While President-elect Biden’s choice to chair his Council of Economic Advisors, Cecilia Rouse, didn’t call for canceling student debt, she expressed awareness of the impact debt has on borrowers in a 2007 research paper.
Rouse, in a paper co-authored with Jesse Rothstein, now a public policy and economics professor at the University of California, Berkeley, found that holding student debt made it more likely for students to choose high-paying careers and eschew lower-paying ones like teaching.
In the study, Rothstein and Rouse, who is now dean of Princeton University’s School of Public and International Affairs, examined students at an anonymous university that had stopped giving out loans and only gave students financial aid through grants.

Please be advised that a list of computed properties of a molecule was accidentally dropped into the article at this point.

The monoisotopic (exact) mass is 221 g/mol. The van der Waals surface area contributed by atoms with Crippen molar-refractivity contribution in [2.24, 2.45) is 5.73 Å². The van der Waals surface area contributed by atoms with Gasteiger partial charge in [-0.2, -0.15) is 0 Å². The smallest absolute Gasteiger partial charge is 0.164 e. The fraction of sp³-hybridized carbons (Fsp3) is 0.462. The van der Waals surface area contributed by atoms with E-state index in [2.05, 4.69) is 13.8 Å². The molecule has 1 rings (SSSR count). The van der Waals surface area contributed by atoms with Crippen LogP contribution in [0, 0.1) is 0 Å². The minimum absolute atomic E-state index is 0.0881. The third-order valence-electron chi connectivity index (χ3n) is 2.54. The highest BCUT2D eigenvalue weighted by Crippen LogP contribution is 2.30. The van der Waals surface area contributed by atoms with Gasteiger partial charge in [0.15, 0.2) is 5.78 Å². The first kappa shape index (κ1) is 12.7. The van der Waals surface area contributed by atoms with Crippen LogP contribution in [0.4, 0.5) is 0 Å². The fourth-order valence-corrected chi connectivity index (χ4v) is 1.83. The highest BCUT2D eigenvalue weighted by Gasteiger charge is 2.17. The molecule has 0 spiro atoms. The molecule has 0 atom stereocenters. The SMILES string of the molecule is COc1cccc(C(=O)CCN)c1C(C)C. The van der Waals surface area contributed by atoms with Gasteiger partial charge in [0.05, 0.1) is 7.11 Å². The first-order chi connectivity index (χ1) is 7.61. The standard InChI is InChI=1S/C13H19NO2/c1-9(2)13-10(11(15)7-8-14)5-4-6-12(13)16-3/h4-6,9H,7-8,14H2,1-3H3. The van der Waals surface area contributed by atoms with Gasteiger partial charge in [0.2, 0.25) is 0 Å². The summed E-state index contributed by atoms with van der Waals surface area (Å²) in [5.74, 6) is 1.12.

They found that every $10,000 in debt reduces by 5 to 6 percent the chances that a student at the university would take a job at a nonprofit, in the government or in education.
“Overall, it appears that college debt affects post-graduation employment decisions: students with more debt are less likely to accept jobs in low-paying industries and accept higher paying jobs more generally,” the study found.